In her letter of advice, "Mrs E" did not send recipes, just hints about the arrangement of the table for guests. In this case, there are two courses, both set around a stand of flowers or fruit. And it seems that if Maria's fancy stand broke on the voyage to Port Jackson, a tureen of soup would do for the first course, and a trifle for the second. The lack of vegetables and the mixture of sweet and savory dishes seems strange to our modern eyes, but there you go.
One hopes that Maria (or her servants) knew the recipe for eggs fricasseed, but just maybe she was carrying William Verrall's cookery book.
EGGS A LA TRIPE FRICASEED
Des oeuffs a la tripe en fricasée
Take about seven or eight eggs, and boil hard, but not too hard, for there is nothing has a more offensive smell than eggs boiled too long, ten minutes is enough; put them into cold water, and peel them nicely, cut each into about six slices, melt a bit of butter in a stewpan, put in a little minced onion and parsley, pepper, salt and nutmeg; put your eggs gently in, that the yolk may not separate from the white, put in half a ladle of broth, with a morsel of butter and flour, boil it very softly, prepare a liaison of eggs &c. and a minute or two before your dinner time pour it in, gently moving it over a slow fire, squeeze in some juice, and send it up.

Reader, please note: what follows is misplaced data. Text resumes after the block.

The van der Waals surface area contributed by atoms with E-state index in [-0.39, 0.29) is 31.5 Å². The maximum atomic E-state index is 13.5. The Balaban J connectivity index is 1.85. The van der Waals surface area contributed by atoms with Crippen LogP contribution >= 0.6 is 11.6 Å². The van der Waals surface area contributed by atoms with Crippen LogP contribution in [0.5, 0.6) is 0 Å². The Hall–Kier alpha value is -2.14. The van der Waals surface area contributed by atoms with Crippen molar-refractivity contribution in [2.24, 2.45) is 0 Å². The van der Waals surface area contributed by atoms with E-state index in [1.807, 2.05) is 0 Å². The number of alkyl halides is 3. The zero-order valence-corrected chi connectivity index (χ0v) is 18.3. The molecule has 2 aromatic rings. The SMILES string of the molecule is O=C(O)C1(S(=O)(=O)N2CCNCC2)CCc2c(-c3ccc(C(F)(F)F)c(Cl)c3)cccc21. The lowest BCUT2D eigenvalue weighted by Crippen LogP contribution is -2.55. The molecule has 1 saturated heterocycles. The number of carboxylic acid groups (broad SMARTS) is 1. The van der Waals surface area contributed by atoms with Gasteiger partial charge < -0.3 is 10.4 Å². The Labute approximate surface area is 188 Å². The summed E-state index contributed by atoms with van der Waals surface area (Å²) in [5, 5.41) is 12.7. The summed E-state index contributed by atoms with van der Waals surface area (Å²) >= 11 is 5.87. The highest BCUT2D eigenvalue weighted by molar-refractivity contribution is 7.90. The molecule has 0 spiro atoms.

This is a favourite dish among the French and other foreigners, and some times done with a cullis instead of this white sauce, with a little oil and sweet herbs.
"Collops" were escalopes, or in the case of bacon, what we know as rashers. They could be thin slices of any meat. In Maria's case, they could well have been the sliced meat of rabbits, which were introduced to Australia with the First Fleet, in 1788.